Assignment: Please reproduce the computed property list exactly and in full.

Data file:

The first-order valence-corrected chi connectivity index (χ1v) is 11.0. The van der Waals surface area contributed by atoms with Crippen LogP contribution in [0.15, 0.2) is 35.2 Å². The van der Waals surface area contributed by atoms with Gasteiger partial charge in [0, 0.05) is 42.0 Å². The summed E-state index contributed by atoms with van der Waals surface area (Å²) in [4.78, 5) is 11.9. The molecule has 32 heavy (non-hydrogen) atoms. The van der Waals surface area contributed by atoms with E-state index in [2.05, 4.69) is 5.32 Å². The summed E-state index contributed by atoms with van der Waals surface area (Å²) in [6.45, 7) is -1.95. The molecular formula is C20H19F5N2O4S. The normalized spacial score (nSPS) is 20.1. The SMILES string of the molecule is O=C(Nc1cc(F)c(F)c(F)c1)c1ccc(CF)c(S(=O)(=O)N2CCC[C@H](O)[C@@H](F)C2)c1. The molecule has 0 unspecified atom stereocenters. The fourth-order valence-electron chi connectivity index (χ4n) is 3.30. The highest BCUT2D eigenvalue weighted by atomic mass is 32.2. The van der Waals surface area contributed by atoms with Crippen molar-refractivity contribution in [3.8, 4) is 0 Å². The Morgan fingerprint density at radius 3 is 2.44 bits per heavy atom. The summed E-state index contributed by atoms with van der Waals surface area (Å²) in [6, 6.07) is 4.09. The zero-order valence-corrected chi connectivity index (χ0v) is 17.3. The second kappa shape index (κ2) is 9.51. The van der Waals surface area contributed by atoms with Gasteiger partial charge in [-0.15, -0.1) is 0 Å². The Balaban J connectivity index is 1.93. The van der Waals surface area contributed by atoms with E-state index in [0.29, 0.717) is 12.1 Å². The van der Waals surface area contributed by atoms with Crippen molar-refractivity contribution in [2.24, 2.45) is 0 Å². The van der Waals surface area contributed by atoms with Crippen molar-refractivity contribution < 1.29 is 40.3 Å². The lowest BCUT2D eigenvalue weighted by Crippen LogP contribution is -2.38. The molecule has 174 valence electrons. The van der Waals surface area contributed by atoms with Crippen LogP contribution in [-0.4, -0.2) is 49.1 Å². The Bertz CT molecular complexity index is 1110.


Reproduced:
The first-order valence-corrected chi connectivity index (χ1v) is 11.0. The van der Waals surface area contributed by atoms with Crippen LogP contribution in [0.15, 0.2) is 35.2 Å². The van der Waals surface area contributed by atoms with Gasteiger partial charge in [0, 0.05) is 42.0 Å². The summed E-state index contributed by atoms with van der Waals surface area (Å²) in [4.78, 5) is 11.9. The molecule has 32 heavy (non-hydrogen) atoms. The van der Waals surface area contributed by atoms with E-state index in [2.05, 4.69) is 5.32 Å². The summed E-state index contributed by atoms with van der Waals surface area (Å²) in [6.45, 7) is -1.95. The molecular formula is C20H19F5N2O4S. The normalized spacial score (nSPS) is 20.1. The SMILES string of the molecule is O=C(Nc1cc(F)c(F)c(F)c1)c1ccc(CF)c(S(=O)(=O)N2CCC[C@H](O)[C@@H](F)C2)c1. The molecule has 0 unspecified atom stereocenters. The fourth-order valence-electron chi connectivity index (χ4n) is 3.30. The highest BCUT2D eigenvalue weighted by atomic mass is 32.2. The van der Waals surface area contributed by atoms with Crippen molar-refractivity contribution in [3.8, 4) is 0 Å². The Morgan fingerprint density at radius 3 is 2.44 bits per heavy atom. The summed E-state index contributed by atoms with van der Waals surface area (Å²) in [6, 6.07) is 4.09. The zero-order valence-corrected chi connectivity index (χ0v) is 17.3. The second kappa shape index (κ2) is 9.51. The van der Waals surface area contributed by atoms with Gasteiger partial charge in [-0.15, -0.1) is 0 Å². The Balaban J connectivity index is 1.93. The van der Waals surface area contributed by atoms with E-state index in [0.29, 0.717) is 12.1 Å². The van der Waals surface area contributed by atoms with Crippen molar-refractivity contribution in [2.24, 2.45) is 0 Å². The van der Waals surface area contributed by atoms with Crippen molar-refractivity contribution < 1.29 is 40.3 Å². The lowest BCUT2D eigenvalue weighted by Crippen LogP contribution is -2.38. The molecule has 174 valence electrons. The van der Waals surface area contributed by atoms with Crippen LogP contribution in [-0.4, -0.2) is 49.1 Å². The Bertz CT molecular complexity index is 1110.